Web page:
Divine intervention

April 29, 2012

I read something the other day that gave me pause, in part over the substance and in part because it showed me how different my thinking seems to be from others’.

It had to do with Paul Krugman’s “Confidence Fairy,” and he said something to the effect that people who believe in her think she’ll come as a reward for “fiscal virtue.”

I had no idea that this was the dynamic people imagined.  I assumed that people thought eventually the Confidence Fairy would come when she felt things warranted her intervention and would instill confidence in business owners out of the kindness of her heart, perhaps by re-framing things as I think the Wizard of Oz did.   Because confidence I don’t think comes to us from a sense of having been good and deserving — plenty of such people don’t have it, while plenty of people who are pretty clear on their having behaved badly have plenty of confidence — I don’t think a sense of virtue produces confidence, I think it is a frame of mind we access or not depending on other factors.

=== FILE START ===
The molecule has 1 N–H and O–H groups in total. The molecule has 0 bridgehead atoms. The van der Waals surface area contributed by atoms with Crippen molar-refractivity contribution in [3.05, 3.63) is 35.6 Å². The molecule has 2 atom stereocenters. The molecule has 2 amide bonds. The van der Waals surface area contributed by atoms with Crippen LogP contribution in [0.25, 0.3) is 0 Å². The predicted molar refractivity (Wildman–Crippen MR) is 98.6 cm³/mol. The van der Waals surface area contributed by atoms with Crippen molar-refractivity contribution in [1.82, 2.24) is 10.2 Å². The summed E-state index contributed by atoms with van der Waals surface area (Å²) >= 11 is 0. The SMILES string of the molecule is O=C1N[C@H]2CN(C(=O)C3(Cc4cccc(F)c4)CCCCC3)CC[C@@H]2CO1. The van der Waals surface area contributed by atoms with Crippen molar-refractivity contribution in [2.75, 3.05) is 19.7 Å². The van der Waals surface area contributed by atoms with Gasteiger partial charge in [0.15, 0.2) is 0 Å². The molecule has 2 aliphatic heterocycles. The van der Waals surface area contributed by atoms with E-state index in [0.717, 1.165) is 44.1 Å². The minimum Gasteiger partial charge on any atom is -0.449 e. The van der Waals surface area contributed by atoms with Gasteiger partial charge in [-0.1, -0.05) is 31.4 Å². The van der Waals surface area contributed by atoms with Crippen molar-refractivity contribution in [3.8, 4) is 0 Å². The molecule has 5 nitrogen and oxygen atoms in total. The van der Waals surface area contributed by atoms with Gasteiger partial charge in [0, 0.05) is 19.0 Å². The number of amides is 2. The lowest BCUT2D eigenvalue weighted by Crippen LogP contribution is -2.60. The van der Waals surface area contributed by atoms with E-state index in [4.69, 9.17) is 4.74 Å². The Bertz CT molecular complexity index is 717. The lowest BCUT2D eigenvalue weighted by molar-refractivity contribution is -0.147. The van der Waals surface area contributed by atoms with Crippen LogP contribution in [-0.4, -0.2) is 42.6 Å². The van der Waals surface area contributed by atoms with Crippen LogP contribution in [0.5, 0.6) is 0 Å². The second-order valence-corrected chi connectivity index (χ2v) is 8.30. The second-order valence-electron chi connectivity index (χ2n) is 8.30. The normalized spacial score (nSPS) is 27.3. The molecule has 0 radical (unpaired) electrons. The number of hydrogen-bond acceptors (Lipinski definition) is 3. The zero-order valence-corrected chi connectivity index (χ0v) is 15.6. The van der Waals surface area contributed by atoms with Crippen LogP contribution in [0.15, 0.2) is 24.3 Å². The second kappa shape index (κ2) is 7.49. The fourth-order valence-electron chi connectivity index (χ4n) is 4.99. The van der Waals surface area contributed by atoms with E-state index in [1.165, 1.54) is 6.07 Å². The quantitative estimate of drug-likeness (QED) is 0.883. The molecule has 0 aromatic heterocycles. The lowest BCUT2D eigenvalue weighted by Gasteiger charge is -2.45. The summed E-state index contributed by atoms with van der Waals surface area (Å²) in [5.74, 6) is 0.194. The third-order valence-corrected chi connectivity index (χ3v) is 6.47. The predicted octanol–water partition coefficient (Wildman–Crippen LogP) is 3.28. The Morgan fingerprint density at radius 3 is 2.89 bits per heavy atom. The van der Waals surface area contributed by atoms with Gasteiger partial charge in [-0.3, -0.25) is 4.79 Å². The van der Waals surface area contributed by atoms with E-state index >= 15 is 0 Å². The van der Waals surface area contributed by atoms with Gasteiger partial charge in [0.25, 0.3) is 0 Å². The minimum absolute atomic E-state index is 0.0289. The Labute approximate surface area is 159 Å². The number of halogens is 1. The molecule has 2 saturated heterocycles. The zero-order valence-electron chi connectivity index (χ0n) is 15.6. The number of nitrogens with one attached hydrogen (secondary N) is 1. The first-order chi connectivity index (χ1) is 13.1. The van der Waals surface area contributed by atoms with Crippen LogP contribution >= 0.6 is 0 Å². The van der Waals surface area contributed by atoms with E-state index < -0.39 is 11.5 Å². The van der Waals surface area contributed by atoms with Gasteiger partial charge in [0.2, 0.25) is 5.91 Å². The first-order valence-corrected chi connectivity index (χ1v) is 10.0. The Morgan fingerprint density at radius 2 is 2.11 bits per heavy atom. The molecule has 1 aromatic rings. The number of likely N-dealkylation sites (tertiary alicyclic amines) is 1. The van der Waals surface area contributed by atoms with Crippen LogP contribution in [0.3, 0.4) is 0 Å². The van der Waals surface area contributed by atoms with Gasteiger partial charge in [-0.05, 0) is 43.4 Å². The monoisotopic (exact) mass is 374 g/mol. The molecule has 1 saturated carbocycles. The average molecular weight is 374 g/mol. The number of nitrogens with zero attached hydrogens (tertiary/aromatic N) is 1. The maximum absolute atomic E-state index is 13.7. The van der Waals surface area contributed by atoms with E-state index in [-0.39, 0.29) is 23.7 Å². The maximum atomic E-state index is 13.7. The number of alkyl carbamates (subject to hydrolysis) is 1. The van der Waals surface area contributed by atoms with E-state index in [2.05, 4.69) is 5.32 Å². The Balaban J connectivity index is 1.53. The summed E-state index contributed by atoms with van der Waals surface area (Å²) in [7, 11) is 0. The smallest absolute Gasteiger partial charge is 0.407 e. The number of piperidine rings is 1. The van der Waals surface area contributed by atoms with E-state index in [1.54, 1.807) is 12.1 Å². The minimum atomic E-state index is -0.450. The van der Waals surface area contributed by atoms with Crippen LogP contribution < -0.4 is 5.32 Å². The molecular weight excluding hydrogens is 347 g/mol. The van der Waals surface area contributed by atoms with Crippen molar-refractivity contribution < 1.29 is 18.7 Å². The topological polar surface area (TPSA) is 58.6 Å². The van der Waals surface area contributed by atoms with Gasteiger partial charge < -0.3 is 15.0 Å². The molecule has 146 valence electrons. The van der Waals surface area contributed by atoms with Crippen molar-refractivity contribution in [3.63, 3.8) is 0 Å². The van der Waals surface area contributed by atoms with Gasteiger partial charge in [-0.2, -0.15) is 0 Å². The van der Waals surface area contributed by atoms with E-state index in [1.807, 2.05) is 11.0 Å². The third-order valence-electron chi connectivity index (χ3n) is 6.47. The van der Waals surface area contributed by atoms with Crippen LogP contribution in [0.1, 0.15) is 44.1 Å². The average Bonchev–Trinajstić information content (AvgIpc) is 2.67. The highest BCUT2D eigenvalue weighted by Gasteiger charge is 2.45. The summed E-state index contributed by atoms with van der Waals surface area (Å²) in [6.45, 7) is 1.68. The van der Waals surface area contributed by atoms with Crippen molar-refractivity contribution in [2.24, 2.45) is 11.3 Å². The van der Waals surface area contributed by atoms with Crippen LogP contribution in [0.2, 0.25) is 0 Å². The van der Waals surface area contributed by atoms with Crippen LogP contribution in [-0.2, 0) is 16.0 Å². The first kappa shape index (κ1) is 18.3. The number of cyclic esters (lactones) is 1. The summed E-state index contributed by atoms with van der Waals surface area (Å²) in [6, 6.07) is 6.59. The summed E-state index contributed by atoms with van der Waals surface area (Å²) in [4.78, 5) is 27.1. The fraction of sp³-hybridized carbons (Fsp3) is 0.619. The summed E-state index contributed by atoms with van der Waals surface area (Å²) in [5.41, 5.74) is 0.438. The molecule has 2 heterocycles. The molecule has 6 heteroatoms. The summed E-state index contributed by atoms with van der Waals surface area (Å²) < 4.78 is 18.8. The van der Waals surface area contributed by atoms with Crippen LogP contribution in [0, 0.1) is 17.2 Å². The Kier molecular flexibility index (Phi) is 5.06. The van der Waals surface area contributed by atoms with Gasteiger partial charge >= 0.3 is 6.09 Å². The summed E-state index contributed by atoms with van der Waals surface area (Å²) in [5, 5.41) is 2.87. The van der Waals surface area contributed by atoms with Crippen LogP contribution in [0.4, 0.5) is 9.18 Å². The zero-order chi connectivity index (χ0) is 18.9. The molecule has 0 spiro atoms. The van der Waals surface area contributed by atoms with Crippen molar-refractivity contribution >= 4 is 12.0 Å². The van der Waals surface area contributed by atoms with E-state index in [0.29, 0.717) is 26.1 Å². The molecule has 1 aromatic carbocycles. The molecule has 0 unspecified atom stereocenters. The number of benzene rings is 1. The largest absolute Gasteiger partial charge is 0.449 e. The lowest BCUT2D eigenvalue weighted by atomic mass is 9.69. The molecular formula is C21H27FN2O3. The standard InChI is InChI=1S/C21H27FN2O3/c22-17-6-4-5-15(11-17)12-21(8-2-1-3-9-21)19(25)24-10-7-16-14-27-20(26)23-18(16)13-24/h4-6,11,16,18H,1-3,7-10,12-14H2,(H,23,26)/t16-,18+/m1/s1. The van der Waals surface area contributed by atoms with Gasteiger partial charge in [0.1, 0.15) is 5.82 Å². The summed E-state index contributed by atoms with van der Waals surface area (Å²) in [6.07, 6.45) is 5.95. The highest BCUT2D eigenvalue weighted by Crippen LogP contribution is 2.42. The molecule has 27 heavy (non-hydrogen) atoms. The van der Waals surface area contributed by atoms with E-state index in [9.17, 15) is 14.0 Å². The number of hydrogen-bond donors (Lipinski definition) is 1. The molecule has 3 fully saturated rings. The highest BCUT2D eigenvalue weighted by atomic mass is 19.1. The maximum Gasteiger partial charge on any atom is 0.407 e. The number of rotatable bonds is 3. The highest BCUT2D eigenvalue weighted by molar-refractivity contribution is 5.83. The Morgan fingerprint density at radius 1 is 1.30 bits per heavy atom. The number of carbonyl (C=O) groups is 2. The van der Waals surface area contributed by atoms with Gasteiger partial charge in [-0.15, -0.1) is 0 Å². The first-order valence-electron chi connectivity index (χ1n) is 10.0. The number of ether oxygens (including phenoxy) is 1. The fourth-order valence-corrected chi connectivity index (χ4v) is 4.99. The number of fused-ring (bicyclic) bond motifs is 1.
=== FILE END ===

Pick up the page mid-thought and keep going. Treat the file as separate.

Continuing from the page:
This contrast between fairy intervention on the basis of earning it through behavior and receiving it for the fairy’s own reasons led me to think about different models for divine help or intervention.  I don’t think we receive it because we racked up enough points to compel it, or that if we don’t receive it we’re not virtuous, I think a big factor is whether the desired help serves our good and the greater good.

If we need help locating our confidence, I think we can get that, but I think it probably means facing our fears rather than demonstrating our virtue.


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